The world of Netsuke
Since the traditional Japanese dress, the kimono, does not have pockets, the Japanese used as early as the 17th century small objects carved from various materials - NETSUKE - to attach utensils such as inro or pipe holder by means of a cord to the obi, the Japanese belt. The string passes through two holes called himotoshi in the netsuke and connects it below the belt to the corresponding sagemono the "hanging thing".
When, after a long isolation, Japan opened up to the West in the mid-19th century, the Japanese began to dress in the Western style, and the netsuke lost its significance. Nevertheless, they continued to be carved by artists, the netsukeshi, throughout the Meiji period, and thus became popular art objects. As such, they quickly attracted the attention ( and desire) of Western foreigners, especially the merchants who flocked to the country in ever-increasing numbers since the opening, and who enthusiastically purchased them, thus establishing the basis for the first collections in the United States and Europe.
Each netsuke is unique and a masterful work of art en miniature.
How it all began...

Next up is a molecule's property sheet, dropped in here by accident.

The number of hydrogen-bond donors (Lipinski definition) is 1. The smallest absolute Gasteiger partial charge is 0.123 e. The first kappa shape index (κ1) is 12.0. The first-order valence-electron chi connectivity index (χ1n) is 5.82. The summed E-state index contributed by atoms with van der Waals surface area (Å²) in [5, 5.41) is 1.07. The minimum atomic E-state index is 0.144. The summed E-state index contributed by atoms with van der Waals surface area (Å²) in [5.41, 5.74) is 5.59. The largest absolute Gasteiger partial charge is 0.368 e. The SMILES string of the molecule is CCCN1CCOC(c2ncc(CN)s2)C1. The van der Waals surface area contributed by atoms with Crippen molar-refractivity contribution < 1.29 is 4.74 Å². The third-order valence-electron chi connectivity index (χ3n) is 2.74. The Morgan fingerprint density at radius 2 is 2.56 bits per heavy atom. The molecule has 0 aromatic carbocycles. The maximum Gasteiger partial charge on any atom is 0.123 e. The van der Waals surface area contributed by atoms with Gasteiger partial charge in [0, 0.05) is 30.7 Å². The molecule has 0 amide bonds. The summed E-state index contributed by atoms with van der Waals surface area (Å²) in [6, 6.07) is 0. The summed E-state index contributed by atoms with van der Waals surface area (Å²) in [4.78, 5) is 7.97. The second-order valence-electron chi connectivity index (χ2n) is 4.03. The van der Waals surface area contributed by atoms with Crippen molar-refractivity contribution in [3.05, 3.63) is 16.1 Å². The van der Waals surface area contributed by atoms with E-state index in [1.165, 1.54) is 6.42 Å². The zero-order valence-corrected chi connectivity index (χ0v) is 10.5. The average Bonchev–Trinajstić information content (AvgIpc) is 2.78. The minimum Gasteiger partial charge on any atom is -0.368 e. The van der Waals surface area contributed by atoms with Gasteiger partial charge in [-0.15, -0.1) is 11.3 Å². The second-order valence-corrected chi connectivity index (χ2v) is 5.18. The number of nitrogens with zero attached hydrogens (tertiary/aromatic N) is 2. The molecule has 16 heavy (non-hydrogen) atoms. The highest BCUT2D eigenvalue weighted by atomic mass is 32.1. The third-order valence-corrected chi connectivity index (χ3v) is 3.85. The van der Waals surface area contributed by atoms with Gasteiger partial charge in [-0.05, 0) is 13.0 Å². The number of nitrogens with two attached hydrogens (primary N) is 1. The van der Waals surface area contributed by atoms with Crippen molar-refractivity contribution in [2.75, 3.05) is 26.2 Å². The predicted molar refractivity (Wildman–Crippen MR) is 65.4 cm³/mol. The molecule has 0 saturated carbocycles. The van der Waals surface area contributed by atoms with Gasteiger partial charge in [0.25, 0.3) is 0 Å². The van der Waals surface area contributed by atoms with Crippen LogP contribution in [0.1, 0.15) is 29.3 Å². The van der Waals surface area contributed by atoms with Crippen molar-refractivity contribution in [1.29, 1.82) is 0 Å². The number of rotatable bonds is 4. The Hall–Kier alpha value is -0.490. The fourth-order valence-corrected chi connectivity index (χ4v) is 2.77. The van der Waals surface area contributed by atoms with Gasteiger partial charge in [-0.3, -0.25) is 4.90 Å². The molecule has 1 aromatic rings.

As a kid I loved to paint and to draw and to shape figures and animals. Some years later it was the Asian Culture, in particular the art in Buddhism which caught my attention.50 years ago I discovered in search of Zen painting for the first time Japanese woodblock prints in London. With the small budget of a student I finally could acquire two sheets by the famous artist Kuniyoshi depicting Samurais from the Chushingura Series “The 47 Ronin”. That was the beginning of my print collection and my growing fascination for Japan and its art. The collection grew steadily so that I started to deal “a little bit” in order to acquire even better prints. My friend Barry Davies started a few years later with Netsuke and Japanese Art from the Edo and Meiji periods. I was particulary fascinated by Netsuke and the first purchase of one of these wonderful miniature artworks was only a matter of time. In the middle of the 70s I bought at Sotherby´s a 18th century Kyoto school ball rat and when I put my hand around her with closed eyes, I never wanted to let her go again. She is still with me. (s. Fig. Rat) In those times dealing with Japanese Art became my only profession. I opened gallery GEMINI in the centre of Munich, went on buying trips to Japan and auction houses in London, Paris and New York. Annual participations on art fairs worldwide as well as exhibitions in my gallery followed. After more than 25 years I closed my gallery in Munich in 2010. Since then I run my business from home, mainly with Netsuke and to a lesser extent with woodblock prints and scroll paintings. I am member of the International Artdealer Assciation CINOA and the German Art Dealer Association KD.